Suspect in $1.3 million fraud detained by judge
A Cuban national suspected of collecting more than $1.3 million from 784 fraud victims across the United States, including many in Arkansas, was detained Friday in Little Rock.
“If I let him walk out of this courthouse … he could, in 24 hours, be anywhere in the world,” U.S. Magistrate Judge Tom Ray said after ordering Angel Chapotin Carrillo, 42, to remain in the custody of U.S. marshals until his trial, tentatively scheduled for August.
Carrillo is one of seven people arrested in April in south Florida after a federal grand jury in Little Rock indicted them and three others on charges related to a nationwide scheme to steal nearly $9 million from unsuspecting taxpayers by impersonating Internal Revenue Service agents.
The grand jury indicted the first two, Jenniffer Valerino Nunez, 21, and Dennis Delgado Caballero, 39, both of Miami, on June 8, 2016. The others, including one person who remained at large Friday, were added to the indictment in April. All are charged with wire fraud.
At Carrillo’s detention hearing Friday afternoon, Agent Floyd Orrell, one of many federal agents involved in the multijurisdictional case based in Little Rock, said Carrillo “was identified as arguably the No. 2 or No. 3 person in the scheme.”
Carrillo, who listened to the proceedings and used an interpreter, asked through attorney Richard Mays Jr. to be released, on electronic monitoring if necessary, until trial. Assistant U.S. Attorney Hunter Bridges objected on the grounds Carrillo, who is believed to have used at least 20 aliases while traveling between 17 states, is a flight risk.
Ray agreed, citing Orrell’s testimony about Carrillo’s ability to travel easily across the country, using false identities to collect $1,339,336 over 17 months from money-wiring services, usually in WalMart stores. Orrell said the money was wired from other locations across the country, after people pretending to be IRS agents called the victims and persuaded them they had to pay a tax debt immediately or face legal action.
Orrell said the callers told the victims they would be arrested within two hours, or a lawsuit would be filed against them by the end of the day, if they didn’t agree to immediately go to their bank, obtain an agreed-upon amount of cash and then wire it to a specific recipient in another state. Orrell said the callers always kept the victims on the phone throughout the ordeal, threatening victims with immediate legal action if the call was disconnected.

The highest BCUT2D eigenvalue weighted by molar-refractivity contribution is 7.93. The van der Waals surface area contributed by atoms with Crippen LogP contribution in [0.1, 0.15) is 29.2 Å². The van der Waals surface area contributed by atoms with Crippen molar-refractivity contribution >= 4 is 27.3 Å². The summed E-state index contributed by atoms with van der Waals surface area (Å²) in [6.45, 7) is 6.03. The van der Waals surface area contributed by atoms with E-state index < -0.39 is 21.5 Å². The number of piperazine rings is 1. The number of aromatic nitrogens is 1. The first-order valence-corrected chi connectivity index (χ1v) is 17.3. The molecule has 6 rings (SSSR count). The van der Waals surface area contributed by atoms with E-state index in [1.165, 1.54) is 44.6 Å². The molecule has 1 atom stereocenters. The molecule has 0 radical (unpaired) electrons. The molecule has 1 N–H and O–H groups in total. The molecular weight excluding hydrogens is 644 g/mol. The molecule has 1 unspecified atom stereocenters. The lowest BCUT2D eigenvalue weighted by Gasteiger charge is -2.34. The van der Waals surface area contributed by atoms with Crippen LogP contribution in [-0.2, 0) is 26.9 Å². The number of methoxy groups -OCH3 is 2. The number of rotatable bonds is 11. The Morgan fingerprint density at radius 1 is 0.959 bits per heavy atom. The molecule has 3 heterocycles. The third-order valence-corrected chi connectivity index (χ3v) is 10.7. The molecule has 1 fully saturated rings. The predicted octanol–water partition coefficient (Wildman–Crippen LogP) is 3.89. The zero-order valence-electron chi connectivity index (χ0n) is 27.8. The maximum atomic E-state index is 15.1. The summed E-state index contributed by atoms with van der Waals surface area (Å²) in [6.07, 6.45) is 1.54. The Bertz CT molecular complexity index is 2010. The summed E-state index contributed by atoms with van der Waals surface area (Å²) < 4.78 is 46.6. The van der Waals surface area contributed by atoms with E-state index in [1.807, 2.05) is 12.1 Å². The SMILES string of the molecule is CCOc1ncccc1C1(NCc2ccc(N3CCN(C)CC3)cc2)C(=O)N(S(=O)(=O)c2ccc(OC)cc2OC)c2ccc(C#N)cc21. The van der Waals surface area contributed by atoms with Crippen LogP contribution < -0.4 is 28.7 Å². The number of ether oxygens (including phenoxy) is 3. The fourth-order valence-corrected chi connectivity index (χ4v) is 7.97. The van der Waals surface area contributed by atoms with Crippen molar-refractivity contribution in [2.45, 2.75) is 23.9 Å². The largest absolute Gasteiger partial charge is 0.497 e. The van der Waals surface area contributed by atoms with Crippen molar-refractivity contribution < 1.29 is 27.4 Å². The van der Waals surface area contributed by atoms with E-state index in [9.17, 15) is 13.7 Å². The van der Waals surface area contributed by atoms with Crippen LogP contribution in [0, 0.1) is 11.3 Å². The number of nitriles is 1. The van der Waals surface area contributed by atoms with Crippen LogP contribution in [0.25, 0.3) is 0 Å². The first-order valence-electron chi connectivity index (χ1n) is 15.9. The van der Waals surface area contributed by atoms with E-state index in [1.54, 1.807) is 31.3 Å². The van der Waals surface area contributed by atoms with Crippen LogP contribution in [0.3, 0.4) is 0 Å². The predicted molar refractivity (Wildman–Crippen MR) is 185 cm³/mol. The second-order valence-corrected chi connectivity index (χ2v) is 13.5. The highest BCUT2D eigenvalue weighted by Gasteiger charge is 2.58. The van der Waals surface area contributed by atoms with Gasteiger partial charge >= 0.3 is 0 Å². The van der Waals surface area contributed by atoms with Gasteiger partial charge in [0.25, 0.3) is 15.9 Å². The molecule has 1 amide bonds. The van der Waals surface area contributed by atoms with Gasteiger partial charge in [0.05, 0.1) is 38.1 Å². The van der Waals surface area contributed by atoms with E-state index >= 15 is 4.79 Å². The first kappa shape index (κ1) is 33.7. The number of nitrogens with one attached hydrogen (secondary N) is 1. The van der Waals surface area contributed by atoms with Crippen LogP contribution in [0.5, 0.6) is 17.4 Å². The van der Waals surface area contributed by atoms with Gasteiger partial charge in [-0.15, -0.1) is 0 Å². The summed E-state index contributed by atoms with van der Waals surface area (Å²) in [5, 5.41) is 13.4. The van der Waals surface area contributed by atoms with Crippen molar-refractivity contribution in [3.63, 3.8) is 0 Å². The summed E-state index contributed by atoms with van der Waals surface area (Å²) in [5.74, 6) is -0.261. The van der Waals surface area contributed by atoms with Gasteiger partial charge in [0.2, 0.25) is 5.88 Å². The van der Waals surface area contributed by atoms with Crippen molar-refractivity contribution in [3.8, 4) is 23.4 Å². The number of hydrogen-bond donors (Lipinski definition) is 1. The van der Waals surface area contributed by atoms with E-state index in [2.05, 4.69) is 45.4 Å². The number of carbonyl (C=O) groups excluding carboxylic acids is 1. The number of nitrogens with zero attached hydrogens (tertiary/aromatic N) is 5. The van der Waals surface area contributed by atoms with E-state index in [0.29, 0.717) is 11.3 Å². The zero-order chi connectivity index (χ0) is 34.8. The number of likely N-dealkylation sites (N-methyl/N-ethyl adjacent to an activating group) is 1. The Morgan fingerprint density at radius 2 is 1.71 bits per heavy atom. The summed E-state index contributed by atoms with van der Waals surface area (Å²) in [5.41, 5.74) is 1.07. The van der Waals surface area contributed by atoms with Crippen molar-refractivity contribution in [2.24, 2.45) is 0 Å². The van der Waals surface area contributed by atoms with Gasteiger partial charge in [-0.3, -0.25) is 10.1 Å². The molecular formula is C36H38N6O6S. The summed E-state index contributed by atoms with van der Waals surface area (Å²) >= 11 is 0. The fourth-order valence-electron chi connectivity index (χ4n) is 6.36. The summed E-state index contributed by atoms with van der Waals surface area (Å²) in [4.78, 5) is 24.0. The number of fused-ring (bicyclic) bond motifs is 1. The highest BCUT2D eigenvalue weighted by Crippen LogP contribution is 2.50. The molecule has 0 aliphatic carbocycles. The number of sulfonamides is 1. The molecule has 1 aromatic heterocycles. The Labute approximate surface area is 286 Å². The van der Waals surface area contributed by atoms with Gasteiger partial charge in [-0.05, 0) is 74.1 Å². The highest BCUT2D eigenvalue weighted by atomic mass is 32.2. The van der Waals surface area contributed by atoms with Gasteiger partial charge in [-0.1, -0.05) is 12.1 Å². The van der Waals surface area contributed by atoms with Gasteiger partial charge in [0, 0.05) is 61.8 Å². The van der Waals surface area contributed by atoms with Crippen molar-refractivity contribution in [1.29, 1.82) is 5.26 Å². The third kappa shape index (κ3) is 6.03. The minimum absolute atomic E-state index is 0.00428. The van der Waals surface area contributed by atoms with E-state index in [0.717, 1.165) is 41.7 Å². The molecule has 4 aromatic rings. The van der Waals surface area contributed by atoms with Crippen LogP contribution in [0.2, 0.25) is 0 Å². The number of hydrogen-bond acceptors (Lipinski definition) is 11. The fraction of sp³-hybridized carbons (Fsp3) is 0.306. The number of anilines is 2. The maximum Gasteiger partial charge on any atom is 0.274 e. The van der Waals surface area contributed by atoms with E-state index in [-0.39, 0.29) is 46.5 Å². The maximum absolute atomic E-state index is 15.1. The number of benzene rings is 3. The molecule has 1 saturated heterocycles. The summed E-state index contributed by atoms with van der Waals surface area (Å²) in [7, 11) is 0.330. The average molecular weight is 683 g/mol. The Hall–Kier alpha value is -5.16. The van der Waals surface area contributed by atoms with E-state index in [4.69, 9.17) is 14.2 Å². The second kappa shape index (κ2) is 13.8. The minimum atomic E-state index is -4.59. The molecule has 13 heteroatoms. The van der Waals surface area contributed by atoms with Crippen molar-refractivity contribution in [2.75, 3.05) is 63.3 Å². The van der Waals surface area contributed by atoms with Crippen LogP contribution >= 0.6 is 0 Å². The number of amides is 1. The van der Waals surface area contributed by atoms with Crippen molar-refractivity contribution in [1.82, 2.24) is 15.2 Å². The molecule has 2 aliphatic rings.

Once the money was sent, sometimes using a smartphone app, the victim would give the caller the transaction number, and a runner such as Carrillo would be dispatched to pick it up, he said.
Orrell, an agent for the Office of the Treasury Inspector General for Tax Administration, said schemers most often used Walmart-2-Walmart Money Transfer, because the service only required recipients to supply a name and address to pick up the money.
He said the money didn’t have to be sent to any particular Wal-Mart location, and could be picked up at any Wal-Mart in the state to which it was sent. At MoneyGram stations, he said, recipients were required to show identification and fill out a receipt.
Carrillo, using false identification if necessary, sometimes drove, and sometimes caught a flight, to retrieve the money, Orrell said. He called Carrillo one of the scheme’s “top runners,” according to other people who have been arrested in the scheme.
The agent said official-looking false identification documents, including Social Security cards, are believed to have been supplied by someone in Florida connected to Yosvany Padilla, 26, one of those indicted in Little Rock who Orrell identified as “the main leader of this particular group.”
He said Carrillo started out using his own name to collect anywhere from “a few hundred to a few thousand” dollars a day, from one or multiple wire-service pickup locations. On one day in particular, he said, records show Carrillo used his own name to collect 15 wire transfers, each from a separate victim, in 10 stores in Winston-Salem, N.C.
On another occasion, he said, Carrillo used the alias Ismael Horton to collect 19 wire transfers in one day in Arkansas.
The agent said Carrillo is believed to have collected 50 wire transfers over a few days’ time in various Arkansas towns including Little Rock, North Little Rock, Hot Springs Village, Sherwood, Benton, Cabot, Jacksonville and Heber Springs.
Orrell said runners used different sites in the same area to avoid drawing attention to themselves and because sometimes the scam depleted all the cash at one wire-transfer location, requiring the service to keep runners waiting while it restocked — which made the runners nervous.
In response to the judge’s questions, Orrell said Carrillo was brought into the United States in late October 2015, with the assistance of a citizen, and his work visa is valid through Oct. 28. The agent said many of the other people involved in the scam are believed to have come into the country through Mexico by seeking refugee status.
Carrillo said he came to the United States “for a better future,” and worked in Florida cleaning and doing other services for a yacht company.
“I would like to remain in the United States. Always. It is my dream,” he said through the interpreter.
Although he said he has a sister living in Florida who is a legal resident, Ray indicated a pretrial services officer in Florida reported Carrillo’s father and seven siblings all live in Cuba, and Carrillo had “strong family ties” in Cuba.
Carrillo said the brothers and sisters he has in Cuba “are not blood brothers,” and his father is his only “blood relative” in Cuba.